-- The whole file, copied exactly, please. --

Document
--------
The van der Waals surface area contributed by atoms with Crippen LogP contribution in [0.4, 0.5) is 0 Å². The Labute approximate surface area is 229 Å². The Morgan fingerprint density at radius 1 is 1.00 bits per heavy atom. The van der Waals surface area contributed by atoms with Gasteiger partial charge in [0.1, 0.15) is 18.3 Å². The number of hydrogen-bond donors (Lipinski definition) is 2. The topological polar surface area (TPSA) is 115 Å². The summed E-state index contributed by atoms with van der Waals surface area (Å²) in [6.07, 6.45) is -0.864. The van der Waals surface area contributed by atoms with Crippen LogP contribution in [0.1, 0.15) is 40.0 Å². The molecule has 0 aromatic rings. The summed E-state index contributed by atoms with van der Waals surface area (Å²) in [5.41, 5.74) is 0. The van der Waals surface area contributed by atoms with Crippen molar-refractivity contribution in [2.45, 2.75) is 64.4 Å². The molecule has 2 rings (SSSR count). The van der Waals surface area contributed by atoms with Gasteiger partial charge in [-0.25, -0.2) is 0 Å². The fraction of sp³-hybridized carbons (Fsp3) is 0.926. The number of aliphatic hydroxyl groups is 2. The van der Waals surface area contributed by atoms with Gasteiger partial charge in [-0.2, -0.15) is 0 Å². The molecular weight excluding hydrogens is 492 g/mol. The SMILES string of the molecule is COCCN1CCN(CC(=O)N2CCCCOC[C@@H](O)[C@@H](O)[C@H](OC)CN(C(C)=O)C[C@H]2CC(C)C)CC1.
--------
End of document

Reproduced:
The van der Waals surface area contributed by atoms with Crippen LogP contribution in [0.4, 0.5) is 0 Å². The Labute approximate surface area is 229 Å². The Morgan fingerprint density at radius 1 is 1.00 bits per heavy atom. The van der Waals surface area contributed by atoms with Gasteiger partial charge in [0.1, 0.15) is 18.3 Å². The number of hydrogen-bond donors (Lipinski definition) is 2. The topological polar surface area (TPSA) is 115 Å². The summed E-state index contributed by atoms with van der Waals surface area (Å²) in [6.07, 6.45) is -0.864. The van der Waals surface area contributed by atoms with Crippen LogP contribution in [0.1, 0.15) is 40.0 Å². The molecule has 0 aromatic rings. The summed E-state index contributed by atoms with van der Waals surface area (Å²) in [5.41, 5.74) is 0. The van der Waals surface area contributed by atoms with Crippen molar-refractivity contribution in [2.45, 2.75) is 64.4 Å². The molecule has 2 rings (SSSR count). The van der Waals surface area contributed by atoms with Gasteiger partial charge in [-0.25, -0.2) is 0 Å². The fraction of sp³-hybridized carbons (Fsp3) is 0.926. The number of aliphatic hydroxyl groups is 2. The van der Waals surface area contributed by atoms with Gasteiger partial charge in [-0.2, -0.15) is 0 Å². The molecular weight excluding hydrogens is 492 g/mol. The SMILES string of the molecule is COCCN1CCN(CC(=O)N2CCCCOC[C@@H](O)[C@@H](O)[C@H](OC)CN(C(C)=O)C[C@H]2CC(C)C)CC1.